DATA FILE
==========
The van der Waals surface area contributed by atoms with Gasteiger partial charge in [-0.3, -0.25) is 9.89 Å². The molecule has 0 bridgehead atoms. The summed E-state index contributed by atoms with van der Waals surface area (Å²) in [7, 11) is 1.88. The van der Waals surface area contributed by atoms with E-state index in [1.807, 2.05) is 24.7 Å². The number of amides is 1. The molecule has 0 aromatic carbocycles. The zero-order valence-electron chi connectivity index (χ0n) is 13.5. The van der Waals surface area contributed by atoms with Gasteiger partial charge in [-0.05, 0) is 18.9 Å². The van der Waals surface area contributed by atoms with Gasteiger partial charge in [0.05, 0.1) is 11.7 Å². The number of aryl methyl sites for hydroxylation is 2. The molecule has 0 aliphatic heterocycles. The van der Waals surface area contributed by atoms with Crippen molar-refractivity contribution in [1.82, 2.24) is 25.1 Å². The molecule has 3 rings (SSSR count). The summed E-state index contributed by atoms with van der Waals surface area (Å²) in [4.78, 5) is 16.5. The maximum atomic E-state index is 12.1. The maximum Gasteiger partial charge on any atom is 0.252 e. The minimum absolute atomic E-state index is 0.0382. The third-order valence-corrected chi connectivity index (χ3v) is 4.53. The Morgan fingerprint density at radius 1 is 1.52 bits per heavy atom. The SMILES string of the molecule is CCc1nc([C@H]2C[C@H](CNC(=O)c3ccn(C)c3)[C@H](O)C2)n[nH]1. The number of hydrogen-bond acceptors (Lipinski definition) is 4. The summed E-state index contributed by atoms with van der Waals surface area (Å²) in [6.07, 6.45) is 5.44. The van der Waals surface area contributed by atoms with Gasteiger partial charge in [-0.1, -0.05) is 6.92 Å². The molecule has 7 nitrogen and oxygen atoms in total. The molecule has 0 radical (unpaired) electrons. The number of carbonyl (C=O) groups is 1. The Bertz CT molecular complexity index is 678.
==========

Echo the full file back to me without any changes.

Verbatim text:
The van der Waals surface area contributed by atoms with Gasteiger partial charge in [-0.3, -0.25) is 9.89 Å². The molecule has 0 bridgehead atoms. The summed E-state index contributed by atoms with van der Waals surface area (Å²) in [7, 11) is 1.88. The van der Waals surface area contributed by atoms with E-state index in [1.807, 2.05) is 24.7 Å². The number of amides is 1. The molecule has 0 aromatic carbocycles. The zero-order valence-electron chi connectivity index (χ0n) is 13.5. The van der Waals surface area contributed by atoms with Gasteiger partial charge in [-0.05, 0) is 18.9 Å². The van der Waals surface area contributed by atoms with Gasteiger partial charge in [0.05, 0.1) is 11.7 Å². The number of aryl methyl sites for hydroxylation is 2. The molecule has 0 aliphatic heterocycles. The van der Waals surface area contributed by atoms with Crippen molar-refractivity contribution in [1.82, 2.24) is 25.1 Å². The molecule has 3 rings (SSSR count). The summed E-state index contributed by atoms with van der Waals surface area (Å²) in [4.78, 5) is 16.5. The maximum atomic E-state index is 12.1. The maximum Gasteiger partial charge on any atom is 0.252 e. The minimum absolute atomic E-state index is 0.0382. The third-order valence-corrected chi connectivity index (χ3v) is 4.53. The Morgan fingerprint density at radius 1 is 1.52 bits per heavy atom. The SMILES string of the molecule is CCc1nc([C@H]2C[C@H](CNC(=O)c3ccn(C)c3)[C@H](O)C2)n[nH]1. The number of hydrogen-bond acceptors (Lipinski definition) is 4. The summed E-state index contributed by atoms with van der Waals surface area (Å²) in [6.07, 6.45) is 5.44. The van der Waals surface area contributed by atoms with Gasteiger partial charge in [-0.1, -0.05) is 6.92 Å². The molecule has 7 nitrogen and oxygen atoms in total. The molecule has 0 radical (unpaired) electrons. The number of carbonyl (C=O) groups is 1. The Bertz CT molecular complexity index is 678.